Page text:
Signal labels are arbitrary and will be understood as illustrative. For example, while timing signal EQ may suggest equilibration for some realizations, it should not be taken as limiting. Indeed, as used herein, timing signal EQ is representative of any of a variety of sense amplifier timing signals that may be employed in a particular design and for which techniques of the present invention may be employed to accommodate post-manufacture shift in device characteristics through selective introduction of delay.

During typical SRAM operation, data is stored in a memory cell as a pair of true data and its complement, e.g., ‘1’ and ‘0’. Before the read operation, both the BITLINE and BITLINE_L are precharged to VDD. When the memory cell is read, the true data, e.g., ‘1’, is connected to BITLINE and the complement data, e.g., ‘0,’ is connected to BITLINE_L. As a result, the voltage on BITLINE_L begins to fall while the voltage on BITLINE remains at VDD. When read column select 103 is enabled, BITLINE and BITLINE_L are connected to SA and SA_L respectively. The voltage difference transfers from BITLINE and BITLINE_L to SA and SA_L, respectively. When sense amplifier 120 is enabled, it senses and amplifies the small voltage/current difference between the SA and SA_L nodes.

Referring now to FIG. 2, an illustrative sense amplifier 120 includes opposing PMOS devices 221 and 222. Under expected design conditions, DOUT and DOUT_L of sense amplifier 120 have logic values corresponding to the data stored in the memory cell. However, mismatches between the sides of the sense amplifier 120 or the memory structure 110, could result in sense amplifier 120 reading incorrect data. As described above, traditional mismatches (e.g., layout mismatches, process variations) typically do not vary during circuit operation. However, NBTI is an effect that changes depending on the history of the data read through sense amplifier 120. If sense amplifier 120 reads from memory a large block of similar data (for example a long sequence of ‘1’s), then, during these reads, one half of sense amplifier 120 is ‘on’ during the read of this block of data while the other half is ‘off’ during the read of this block of data. The device driving the SA node, transistor 222, is ‘on’ during this time while the matched device, transistor 221, driving the SA_L complement node is ‘off’ during this time. As a result, the NBTI effect is pronounced in transistor 222, i.e., the threshold voltage (Vt) for transistor 222 increases while the Vt for transistor 221 remains constant. To avoid sense amplifier failures due to NBTI, a sense amplifier, would generally need to tolerate a worst case NBTI shift.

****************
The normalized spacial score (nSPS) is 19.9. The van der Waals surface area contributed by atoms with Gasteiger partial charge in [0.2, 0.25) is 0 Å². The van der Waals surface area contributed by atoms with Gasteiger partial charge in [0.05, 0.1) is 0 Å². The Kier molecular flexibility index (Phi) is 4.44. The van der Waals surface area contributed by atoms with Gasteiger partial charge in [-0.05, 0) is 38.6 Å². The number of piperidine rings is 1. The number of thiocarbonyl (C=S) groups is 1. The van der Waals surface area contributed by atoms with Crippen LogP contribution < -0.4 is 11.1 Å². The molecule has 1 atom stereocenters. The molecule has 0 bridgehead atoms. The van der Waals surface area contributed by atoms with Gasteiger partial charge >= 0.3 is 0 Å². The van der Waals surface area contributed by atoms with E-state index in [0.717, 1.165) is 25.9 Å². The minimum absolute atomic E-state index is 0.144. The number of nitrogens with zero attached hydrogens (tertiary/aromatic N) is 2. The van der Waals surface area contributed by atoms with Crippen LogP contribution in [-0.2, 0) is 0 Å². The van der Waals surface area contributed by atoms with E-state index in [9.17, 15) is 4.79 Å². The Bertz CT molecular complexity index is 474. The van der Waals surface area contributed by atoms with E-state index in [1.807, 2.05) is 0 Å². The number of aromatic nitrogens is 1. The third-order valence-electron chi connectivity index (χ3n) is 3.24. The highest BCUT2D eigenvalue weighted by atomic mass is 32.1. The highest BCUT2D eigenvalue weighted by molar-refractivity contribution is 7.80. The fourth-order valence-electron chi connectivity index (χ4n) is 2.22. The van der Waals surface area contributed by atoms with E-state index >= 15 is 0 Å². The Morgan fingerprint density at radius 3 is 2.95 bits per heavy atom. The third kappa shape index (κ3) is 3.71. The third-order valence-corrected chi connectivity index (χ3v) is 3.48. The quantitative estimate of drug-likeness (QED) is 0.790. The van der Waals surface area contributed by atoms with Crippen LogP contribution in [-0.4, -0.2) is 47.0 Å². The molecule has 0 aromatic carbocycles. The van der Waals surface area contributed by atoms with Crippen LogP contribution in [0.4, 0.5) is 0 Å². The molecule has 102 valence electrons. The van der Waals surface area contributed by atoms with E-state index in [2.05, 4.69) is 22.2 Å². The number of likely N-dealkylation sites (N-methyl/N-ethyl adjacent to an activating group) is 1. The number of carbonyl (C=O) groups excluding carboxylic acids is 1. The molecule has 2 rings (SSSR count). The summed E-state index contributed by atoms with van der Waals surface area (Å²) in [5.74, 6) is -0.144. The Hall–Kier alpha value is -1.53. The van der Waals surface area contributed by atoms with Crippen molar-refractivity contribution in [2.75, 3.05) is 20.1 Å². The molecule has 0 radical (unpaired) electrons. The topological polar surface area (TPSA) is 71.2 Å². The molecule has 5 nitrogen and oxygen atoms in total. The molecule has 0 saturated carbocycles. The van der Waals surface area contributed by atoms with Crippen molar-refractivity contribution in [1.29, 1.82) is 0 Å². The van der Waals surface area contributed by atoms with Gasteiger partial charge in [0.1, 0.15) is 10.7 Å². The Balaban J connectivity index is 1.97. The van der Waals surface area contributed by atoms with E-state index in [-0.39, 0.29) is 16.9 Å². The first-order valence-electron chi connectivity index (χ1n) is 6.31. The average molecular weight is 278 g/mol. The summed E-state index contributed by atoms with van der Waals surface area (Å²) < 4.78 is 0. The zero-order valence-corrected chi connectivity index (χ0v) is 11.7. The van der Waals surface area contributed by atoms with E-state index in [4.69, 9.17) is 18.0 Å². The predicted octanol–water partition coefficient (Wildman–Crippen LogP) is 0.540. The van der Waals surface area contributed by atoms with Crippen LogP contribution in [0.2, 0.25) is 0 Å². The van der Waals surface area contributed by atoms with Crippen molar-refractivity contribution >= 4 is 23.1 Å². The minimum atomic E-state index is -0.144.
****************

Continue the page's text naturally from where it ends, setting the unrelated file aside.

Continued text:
Mechanisms have been developed to address NBTI and other similar or related effects. In addition, techniques are desired whereby NBTI and other similar or related effects may be advantageously exploited to address various sources of mismatch (including, but not limited to, NBTI and other similar or related effects). FIG. 3 illustrates an exemplary memory circuit 300. Memory column 304, column select/decode 306, and sense amplifier 120 may be, but are not limited to, typical components of SRAM circuits. Memory column 304 includes memory cells coupled to common complementary traces BITLINE and BITLINE_L. Column select/decode 306 is typically a multiplexing circuit that couples the complementary traces BITLINE and BITLINE_L of memory column 304 to the SA and SA_L nets of sense amplifier 120. Sense amplifier 120 senses the data stored in a memory cell selected from memory column 304. Test block 302 tests for mismatches between the two sides of the sense amplifier 120, memory column 304, and column select/decode 306. Control block 308 generates control signals for test block 302, reads the output of sense amplifier 302, and writes to the SA and SA_L nodes of sense amplifier 120. Test block 302 includes multiple output ports that are all connected back to a single pair of opposing bitline signals (e.g., BITLINE and BITLINE_L). Test block 302 drives ‘low’ (i.e., discharges) both BITLINE and BITLINE_L. Under ideal conditions, electrical characteristics of each device and conductive path of sense amplifier 120 and memory column 304 match exactly to a corresponding device and conductive path of a respective half of sense amplifier 120 and memory column 304 and the sense amplifier output will float. However, in practice, a mismatch generally exists, causing DOUT and DOUT_L of sense amplifier 120 to output a ‘1’ or a ‘0’ value, depending upon which of the respective halves of sense amplifier 120 and/or memory column 304 the mismatch strengthens.